The lives of British soldiers are being sacrificed to save jobs in an inefficient domestic arms industry. We should buy more "off the shelf" equipment from the US and thereby also reduce the excessive influence of BAE Systems on our politicsby Lewis Page / March 22, 2007 / Leave a comment
All is not well with the British armed services. The head of the army, Richard Dannatt, said publicly last year that a long-term Iraq commitment is a bad idea and that the army is “running hot,” with “only one spare battalion.” There has been misery for the other services too, with warships decommissioned and jet squadrons disbanded. Further painful economies are forecast for the next decade. And yet the defence budget has grown in real terms over the last few years. British defence spending is £32bn a year—2.5 per cent of GDP. That is about half the proportion of the early 1980s, but in gross terms the fifth highest figure in the world. That should be enough to maintain quite substantial forces—but in fact we struggle to cover costs, despite the never-ending economies. And even if the ministry of defence (MoD) can fulfil its current commitments up to 2020 and remain solvent, the Trident replacement costs will then plunge it back into the red.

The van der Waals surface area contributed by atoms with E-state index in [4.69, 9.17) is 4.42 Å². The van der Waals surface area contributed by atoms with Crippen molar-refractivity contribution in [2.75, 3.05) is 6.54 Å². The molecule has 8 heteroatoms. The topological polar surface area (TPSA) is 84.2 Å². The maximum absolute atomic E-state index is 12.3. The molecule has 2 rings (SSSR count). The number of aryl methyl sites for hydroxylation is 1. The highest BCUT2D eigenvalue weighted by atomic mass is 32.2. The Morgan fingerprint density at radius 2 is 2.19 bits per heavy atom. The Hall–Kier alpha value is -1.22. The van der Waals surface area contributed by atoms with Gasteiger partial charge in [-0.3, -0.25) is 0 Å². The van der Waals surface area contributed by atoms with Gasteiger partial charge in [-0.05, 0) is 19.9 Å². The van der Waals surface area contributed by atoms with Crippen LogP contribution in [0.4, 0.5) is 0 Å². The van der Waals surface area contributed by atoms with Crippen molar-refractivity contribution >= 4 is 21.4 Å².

A popular perception exists that this is a consequence of the wars in Afghanistan and Iraq. In fact, however, the financial black hole was being foretold—within the services—many years before the twin towers fell. Since then there has been a procession of cutbacks, falling mainly on frontline combat units, making the commitments in Afghanistan and Iraq more painful as a result; but the overseas deployments are not the underlying problem.
So what is the real cause of the trouble at the MoD? Put simply, the armed services have long been compelled to pay wildly excessive prices for equipment in order to preserve jobs in the British arms sector. We must pay double or triple the price, often for inferior products, in order to preserve “sovereignty”: we must buy British to have control over our own weaponry. If an American or Spanish factory produces the spare parts for a helicopter, it is argued, we cannot use that helicopter without the acquiescence of that foreign government. If the Americans or Spanish were to disapprove of a future British military action—which is possible, even among close allies—they might cut off vital supplies. Thus we should buy from British factories, regardless of cost.
But there is a problem here. As modern weapons—especially aircraft and missiles—have gained in cost and complexity, the British arms industry has become incapable of making…